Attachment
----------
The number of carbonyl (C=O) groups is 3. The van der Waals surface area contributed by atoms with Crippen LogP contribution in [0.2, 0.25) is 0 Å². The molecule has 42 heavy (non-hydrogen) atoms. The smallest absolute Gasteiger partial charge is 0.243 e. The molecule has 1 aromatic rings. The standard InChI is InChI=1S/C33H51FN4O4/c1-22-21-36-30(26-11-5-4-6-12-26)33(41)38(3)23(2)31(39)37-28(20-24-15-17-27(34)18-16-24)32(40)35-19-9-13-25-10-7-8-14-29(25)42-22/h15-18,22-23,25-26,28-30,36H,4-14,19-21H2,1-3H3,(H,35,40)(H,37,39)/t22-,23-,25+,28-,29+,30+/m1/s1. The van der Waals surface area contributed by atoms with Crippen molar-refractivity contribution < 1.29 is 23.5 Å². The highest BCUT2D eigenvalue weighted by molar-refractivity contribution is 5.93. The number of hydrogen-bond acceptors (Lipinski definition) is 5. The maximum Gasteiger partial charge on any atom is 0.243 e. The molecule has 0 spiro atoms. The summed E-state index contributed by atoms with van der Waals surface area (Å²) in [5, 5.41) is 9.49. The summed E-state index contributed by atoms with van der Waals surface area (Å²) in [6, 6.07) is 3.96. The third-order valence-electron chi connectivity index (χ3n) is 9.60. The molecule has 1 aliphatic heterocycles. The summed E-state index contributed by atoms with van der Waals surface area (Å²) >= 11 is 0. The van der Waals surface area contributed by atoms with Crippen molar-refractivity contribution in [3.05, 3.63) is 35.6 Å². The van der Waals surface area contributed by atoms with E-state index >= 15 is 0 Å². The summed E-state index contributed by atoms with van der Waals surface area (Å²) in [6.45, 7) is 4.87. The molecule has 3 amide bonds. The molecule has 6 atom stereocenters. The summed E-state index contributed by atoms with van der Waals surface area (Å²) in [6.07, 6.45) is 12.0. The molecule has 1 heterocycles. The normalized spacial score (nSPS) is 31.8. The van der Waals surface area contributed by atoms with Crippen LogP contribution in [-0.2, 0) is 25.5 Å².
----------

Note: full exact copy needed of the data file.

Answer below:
The number of carbonyl (C=O) groups is 3. The van der Waals surface area contributed by atoms with Crippen LogP contribution in [0.2, 0.25) is 0 Å². The molecule has 42 heavy (non-hydrogen) atoms. The smallest absolute Gasteiger partial charge is 0.243 e. The molecule has 1 aromatic rings. The standard InChI is InChI=1S/C33H51FN4O4/c1-22-21-36-30(26-11-5-4-6-12-26)33(41)38(3)23(2)31(39)37-28(20-24-15-17-27(34)18-16-24)32(40)35-19-9-13-25-10-7-8-14-29(25)42-22/h15-18,22-23,25-26,28-30,36H,4-14,19-21H2,1-3H3,(H,35,40)(H,37,39)/t22-,23-,25+,28-,29+,30+/m1/s1. The van der Waals surface area contributed by atoms with Crippen molar-refractivity contribution < 1.29 is 23.5 Å². The highest BCUT2D eigenvalue weighted by molar-refractivity contribution is 5.93. The number of hydrogen-bond acceptors (Lipinski definition) is 5. The maximum Gasteiger partial charge on any atom is 0.243 e. The molecule has 0 spiro atoms. The summed E-state index contributed by atoms with van der Waals surface area (Å²) in [5, 5.41) is 9.49. The summed E-state index contributed by atoms with van der Waals surface area (Å²) in [6, 6.07) is 3.96. The third-order valence-electron chi connectivity index (χ3n) is 9.60. The molecule has 1 aliphatic heterocycles. The summed E-state index contributed by atoms with van der Waals surface area (Å²) >= 11 is 0. The van der Waals surface area contributed by atoms with Crippen molar-refractivity contribution in [3.05, 3.63) is 35.6 Å². The van der Waals surface area contributed by atoms with E-state index >= 15 is 0 Å². The summed E-state index contributed by atoms with van der Waals surface area (Å²) in [6.45, 7) is 4.87. The molecule has 3 amide bonds. The molecule has 6 atom stereocenters. The summed E-state index contributed by atoms with van der Waals surface area (Å²) in [6.07, 6.45) is 12.0. The molecule has 1 heterocycles. The normalized spacial score (nSPS) is 31.8. The van der Waals surface area contributed by atoms with Crippen LogP contribution in [-0.2, 0) is 25.5 Å².